Early twentieth-century social reformers claimed that public insurance was necessary because employers ignored the financial needs of their unemployed, injured, or ill workers. Reformers dismissed the idea that competition in the labor market would boost the wages of workers who faced greater chances of job-related financial distress. This article reports a test of the compensating-wage-difference hypothesis on wage samples of men, women, and children from 1884 to 1903. We found mixed support for the reformers’ claims: unemployment risk tended to be fully compensated; accident risk was only partially compensated; and occupational illness went unremunerated.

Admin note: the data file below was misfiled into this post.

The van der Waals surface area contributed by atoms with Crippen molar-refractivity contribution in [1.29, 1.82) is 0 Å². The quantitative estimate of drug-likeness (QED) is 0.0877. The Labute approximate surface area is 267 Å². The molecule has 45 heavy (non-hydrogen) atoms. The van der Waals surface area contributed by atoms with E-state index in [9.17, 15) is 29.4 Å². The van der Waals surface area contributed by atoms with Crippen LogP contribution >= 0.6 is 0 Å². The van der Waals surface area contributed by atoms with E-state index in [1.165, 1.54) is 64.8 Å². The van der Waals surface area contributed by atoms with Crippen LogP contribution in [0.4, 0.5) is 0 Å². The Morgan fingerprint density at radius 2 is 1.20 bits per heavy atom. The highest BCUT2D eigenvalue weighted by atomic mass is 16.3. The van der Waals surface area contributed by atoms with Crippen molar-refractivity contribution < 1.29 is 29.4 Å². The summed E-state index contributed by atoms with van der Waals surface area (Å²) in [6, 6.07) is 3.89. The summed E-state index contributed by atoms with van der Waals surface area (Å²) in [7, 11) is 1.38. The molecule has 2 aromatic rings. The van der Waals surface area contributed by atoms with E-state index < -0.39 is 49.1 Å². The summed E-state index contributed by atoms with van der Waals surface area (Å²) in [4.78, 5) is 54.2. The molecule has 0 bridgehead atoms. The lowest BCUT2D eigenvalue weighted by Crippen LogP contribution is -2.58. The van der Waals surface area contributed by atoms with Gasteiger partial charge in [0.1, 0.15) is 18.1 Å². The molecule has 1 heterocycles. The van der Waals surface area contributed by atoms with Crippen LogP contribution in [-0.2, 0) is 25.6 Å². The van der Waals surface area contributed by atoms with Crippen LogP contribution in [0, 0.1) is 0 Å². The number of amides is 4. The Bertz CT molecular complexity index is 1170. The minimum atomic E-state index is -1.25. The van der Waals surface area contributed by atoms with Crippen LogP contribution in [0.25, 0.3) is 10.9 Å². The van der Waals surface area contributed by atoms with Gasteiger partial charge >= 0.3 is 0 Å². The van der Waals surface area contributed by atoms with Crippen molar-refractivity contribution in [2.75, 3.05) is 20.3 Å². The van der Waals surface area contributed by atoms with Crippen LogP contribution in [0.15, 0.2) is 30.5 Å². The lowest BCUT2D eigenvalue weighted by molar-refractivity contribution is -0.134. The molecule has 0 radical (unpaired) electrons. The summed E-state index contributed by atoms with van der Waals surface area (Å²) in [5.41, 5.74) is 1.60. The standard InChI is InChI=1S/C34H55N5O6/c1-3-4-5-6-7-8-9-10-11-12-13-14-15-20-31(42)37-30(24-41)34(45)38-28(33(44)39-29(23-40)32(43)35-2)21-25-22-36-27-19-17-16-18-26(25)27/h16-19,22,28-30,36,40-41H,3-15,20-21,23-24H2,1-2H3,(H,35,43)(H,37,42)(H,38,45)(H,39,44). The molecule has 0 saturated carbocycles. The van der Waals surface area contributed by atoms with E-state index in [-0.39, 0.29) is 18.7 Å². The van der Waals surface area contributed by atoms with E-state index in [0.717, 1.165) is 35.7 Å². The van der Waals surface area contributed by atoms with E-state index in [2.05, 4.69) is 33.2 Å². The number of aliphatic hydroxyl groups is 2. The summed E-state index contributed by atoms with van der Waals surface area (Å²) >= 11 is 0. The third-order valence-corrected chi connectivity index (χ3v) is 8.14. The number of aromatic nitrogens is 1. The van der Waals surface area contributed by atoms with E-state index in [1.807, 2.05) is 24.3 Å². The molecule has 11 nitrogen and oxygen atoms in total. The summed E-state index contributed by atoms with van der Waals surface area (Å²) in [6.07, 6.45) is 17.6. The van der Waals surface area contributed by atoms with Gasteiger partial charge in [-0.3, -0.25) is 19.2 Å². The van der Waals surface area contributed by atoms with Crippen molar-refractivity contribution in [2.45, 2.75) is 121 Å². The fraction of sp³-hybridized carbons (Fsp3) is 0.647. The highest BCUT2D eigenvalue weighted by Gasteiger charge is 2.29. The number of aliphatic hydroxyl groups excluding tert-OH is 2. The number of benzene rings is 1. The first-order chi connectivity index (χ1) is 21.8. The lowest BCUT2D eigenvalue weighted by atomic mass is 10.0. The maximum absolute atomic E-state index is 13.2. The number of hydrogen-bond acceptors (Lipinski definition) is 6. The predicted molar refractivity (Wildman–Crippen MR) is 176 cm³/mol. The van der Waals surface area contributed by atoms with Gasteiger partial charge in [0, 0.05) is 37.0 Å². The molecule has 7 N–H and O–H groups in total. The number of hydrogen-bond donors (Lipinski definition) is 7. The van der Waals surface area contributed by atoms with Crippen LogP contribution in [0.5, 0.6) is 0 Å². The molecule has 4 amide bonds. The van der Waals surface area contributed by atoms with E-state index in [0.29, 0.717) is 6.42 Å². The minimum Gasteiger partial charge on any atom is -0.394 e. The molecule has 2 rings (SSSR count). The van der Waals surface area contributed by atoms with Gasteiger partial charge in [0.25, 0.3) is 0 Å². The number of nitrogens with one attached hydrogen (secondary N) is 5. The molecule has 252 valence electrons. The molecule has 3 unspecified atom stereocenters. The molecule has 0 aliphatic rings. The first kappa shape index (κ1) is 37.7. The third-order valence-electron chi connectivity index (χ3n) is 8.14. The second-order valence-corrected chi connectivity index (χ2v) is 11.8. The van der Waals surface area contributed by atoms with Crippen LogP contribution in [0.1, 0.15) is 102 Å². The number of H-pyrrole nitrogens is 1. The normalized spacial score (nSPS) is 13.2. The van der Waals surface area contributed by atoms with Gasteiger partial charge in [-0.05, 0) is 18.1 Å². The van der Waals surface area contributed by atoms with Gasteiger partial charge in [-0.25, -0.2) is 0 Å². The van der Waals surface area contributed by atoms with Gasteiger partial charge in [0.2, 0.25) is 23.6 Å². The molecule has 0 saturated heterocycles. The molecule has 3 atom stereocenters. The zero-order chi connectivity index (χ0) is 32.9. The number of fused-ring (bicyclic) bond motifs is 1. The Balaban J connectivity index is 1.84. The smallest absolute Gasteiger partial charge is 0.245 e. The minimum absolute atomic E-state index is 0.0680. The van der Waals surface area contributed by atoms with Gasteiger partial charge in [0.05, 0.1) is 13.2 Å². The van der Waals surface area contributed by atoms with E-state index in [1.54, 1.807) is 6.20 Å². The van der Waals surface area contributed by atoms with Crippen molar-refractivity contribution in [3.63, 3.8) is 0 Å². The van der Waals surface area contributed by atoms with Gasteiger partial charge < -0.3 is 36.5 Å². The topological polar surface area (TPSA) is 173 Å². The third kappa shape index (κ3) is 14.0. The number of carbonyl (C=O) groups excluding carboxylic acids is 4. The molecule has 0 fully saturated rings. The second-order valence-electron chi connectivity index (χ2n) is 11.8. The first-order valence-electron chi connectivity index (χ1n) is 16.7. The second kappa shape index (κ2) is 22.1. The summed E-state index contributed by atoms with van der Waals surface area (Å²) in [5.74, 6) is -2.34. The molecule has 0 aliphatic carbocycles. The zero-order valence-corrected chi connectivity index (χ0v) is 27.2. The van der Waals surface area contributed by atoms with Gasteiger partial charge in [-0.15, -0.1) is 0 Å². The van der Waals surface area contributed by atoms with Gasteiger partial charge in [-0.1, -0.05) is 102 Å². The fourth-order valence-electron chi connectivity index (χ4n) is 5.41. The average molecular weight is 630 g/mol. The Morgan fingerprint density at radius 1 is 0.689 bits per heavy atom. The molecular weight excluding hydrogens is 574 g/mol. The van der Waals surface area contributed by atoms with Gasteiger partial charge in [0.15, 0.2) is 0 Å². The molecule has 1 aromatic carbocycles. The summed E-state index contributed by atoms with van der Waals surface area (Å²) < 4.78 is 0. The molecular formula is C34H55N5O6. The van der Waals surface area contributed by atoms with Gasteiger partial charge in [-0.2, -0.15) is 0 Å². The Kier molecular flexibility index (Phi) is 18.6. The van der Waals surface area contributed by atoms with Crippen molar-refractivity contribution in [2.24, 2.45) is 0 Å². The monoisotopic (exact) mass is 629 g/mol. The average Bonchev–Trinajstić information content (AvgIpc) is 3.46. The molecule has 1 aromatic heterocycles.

ASJC Scopus subject areas
- Economics, Econometrics and Finance (miscellaneous)
- Economics and Econometrics